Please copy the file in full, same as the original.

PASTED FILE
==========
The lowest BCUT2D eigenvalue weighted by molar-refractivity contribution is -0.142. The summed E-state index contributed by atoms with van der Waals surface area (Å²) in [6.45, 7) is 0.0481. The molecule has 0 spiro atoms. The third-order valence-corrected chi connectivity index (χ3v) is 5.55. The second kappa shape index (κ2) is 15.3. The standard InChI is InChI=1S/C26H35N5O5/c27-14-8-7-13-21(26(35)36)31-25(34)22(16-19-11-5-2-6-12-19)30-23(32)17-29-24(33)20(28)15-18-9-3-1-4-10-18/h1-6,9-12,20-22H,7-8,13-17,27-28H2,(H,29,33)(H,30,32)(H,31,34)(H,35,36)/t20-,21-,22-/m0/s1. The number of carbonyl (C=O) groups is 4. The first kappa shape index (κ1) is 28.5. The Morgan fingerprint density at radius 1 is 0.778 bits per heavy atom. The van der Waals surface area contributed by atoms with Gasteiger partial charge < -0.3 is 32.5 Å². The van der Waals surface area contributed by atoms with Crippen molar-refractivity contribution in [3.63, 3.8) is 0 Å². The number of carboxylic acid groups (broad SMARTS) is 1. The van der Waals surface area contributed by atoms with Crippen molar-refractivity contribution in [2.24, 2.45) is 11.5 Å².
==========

The lowest BCUT2D eigenvalue weighted by molar-refractivity contribution is -0.142. The summed E-state index contributed by atoms with van der Waals surface area (Å²) in [6.45, 7) is 0.0481. The molecule has 0 spiro atoms. The third-order valence-corrected chi connectivity index (χ3v) is 5.55. The second kappa shape index (κ2) is 15.3. The standard InChI is InChI=1S/C26H35N5O5/c27-14-8-7-13-21(26(35)36)31-25(34)22(16-19-11-5-2-6-12-19)30-23(32)17-29-24(33)20(28)15-18-9-3-1-4-10-18/h1-6,9-12,20-22H,7-8,13-17,27-28H2,(H,29,33)(H,30,32)(H,31,34)(H,35,36)/t20-,21-,22-/m0/s1. The number of carbonyl (C=O) groups is 4. The first kappa shape index (κ1) is 28.5. The Morgan fingerprint density at radius 1 is 0.778 bits per heavy atom. The van der Waals surface area contributed by atoms with Gasteiger partial charge < -0.3 is 32.5 Å². The van der Waals surface area contributed by atoms with Crippen molar-refractivity contribution in [3.63, 3.8) is 0 Å². The number of carboxylic acid groups (broad SMARTS) is 1. The van der Waals surface area contributed by atoms with Crippen molar-refractivity contribution in [2.24, 2.45) is 11.5 Å².